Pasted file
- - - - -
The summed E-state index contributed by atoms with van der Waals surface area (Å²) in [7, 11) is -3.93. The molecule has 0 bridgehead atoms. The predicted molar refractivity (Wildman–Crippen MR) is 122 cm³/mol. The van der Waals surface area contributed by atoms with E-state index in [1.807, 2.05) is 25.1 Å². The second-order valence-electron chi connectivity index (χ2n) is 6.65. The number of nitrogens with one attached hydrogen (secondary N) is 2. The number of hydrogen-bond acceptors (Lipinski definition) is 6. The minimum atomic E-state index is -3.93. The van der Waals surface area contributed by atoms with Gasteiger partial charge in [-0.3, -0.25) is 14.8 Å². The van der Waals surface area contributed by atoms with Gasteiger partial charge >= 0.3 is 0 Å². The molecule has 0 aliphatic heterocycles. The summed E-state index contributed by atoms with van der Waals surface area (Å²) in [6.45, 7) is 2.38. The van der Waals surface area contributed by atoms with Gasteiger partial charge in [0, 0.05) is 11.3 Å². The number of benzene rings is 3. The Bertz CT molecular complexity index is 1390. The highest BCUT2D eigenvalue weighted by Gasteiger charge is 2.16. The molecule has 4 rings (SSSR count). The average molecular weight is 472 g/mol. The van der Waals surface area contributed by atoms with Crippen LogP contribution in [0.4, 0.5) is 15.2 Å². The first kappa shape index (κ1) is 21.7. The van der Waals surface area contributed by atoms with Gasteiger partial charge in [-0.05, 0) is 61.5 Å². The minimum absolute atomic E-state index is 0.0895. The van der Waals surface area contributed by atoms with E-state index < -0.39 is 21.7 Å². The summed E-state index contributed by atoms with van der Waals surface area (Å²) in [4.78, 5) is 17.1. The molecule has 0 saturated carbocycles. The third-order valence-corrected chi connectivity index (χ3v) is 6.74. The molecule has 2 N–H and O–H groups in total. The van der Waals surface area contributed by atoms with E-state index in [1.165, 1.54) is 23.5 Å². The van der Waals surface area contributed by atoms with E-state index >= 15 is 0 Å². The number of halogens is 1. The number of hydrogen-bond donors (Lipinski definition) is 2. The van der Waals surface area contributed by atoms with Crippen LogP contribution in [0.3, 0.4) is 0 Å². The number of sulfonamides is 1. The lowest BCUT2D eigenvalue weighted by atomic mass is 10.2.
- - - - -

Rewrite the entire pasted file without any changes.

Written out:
The summed E-state index contributed by atoms with van der Waals surface area (Å²) in [7, 11) is -3.93. The molecule has 0 bridgehead atoms. The predicted molar refractivity (Wildman–Crippen MR) is 122 cm³/mol. The van der Waals surface area contributed by atoms with E-state index in [1.807, 2.05) is 25.1 Å². The second-order valence-electron chi connectivity index (χ2n) is 6.65. The number of nitrogens with one attached hydrogen (secondary N) is 2. The number of hydrogen-bond acceptors (Lipinski definition) is 6. The minimum atomic E-state index is -3.93. The van der Waals surface area contributed by atoms with Gasteiger partial charge in [-0.3, -0.25) is 14.8 Å². The van der Waals surface area contributed by atoms with Gasteiger partial charge >= 0.3 is 0 Å². The molecule has 0 aliphatic heterocycles. The summed E-state index contributed by atoms with van der Waals surface area (Å²) in [6.45, 7) is 2.38. The van der Waals surface area contributed by atoms with Gasteiger partial charge in [0, 0.05) is 11.3 Å². The number of benzene rings is 3. The Bertz CT molecular complexity index is 1390. The highest BCUT2D eigenvalue weighted by Gasteiger charge is 2.16. The molecule has 4 rings (SSSR count). The average molecular weight is 472 g/mol. The van der Waals surface area contributed by atoms with Crippen LogP contribution in [0.4, 0.5) is 15.2 Å². The first kappa shape index (κ1) is 21.7. The van der Waals surface area contributed by atoms with Gasteiger partial charge in [-0.05, 0) is 61.5 Å². The minimum absolute atomic E-state index is 0.0895. The van der Waals surface area contributed by atoms with E-state index < -0.39 is 21.7 Å². The summed E-state index contributed by atoms with van der Waals surface area (Å²) in [4.78, 5) is 17.1. The molecule has 0 saturated carbocycles. The third-order valence-corrected chi connectivity index (χ3v) is 6.74. The molecule has 2 N–H and O–H groups in total. The van der Waals surface area contributed by atoms with E-state index in [1.165, 1.54) is 23.5 Å². The van der Waals surface area contributed by atoms with E-state index >= 15 is 0 Å². The number of halogens is 1. The number of hydrogen-bond donors (Lipinski definition) is 2. The van der Waals surface area contributed by atoms with Crippen LogP contribution in [0.3, 0.4) is 0 Å². The number of sulfonamides is 1. The lowest BCUT2D eigenvalue weighted by atomic mass is 10.2.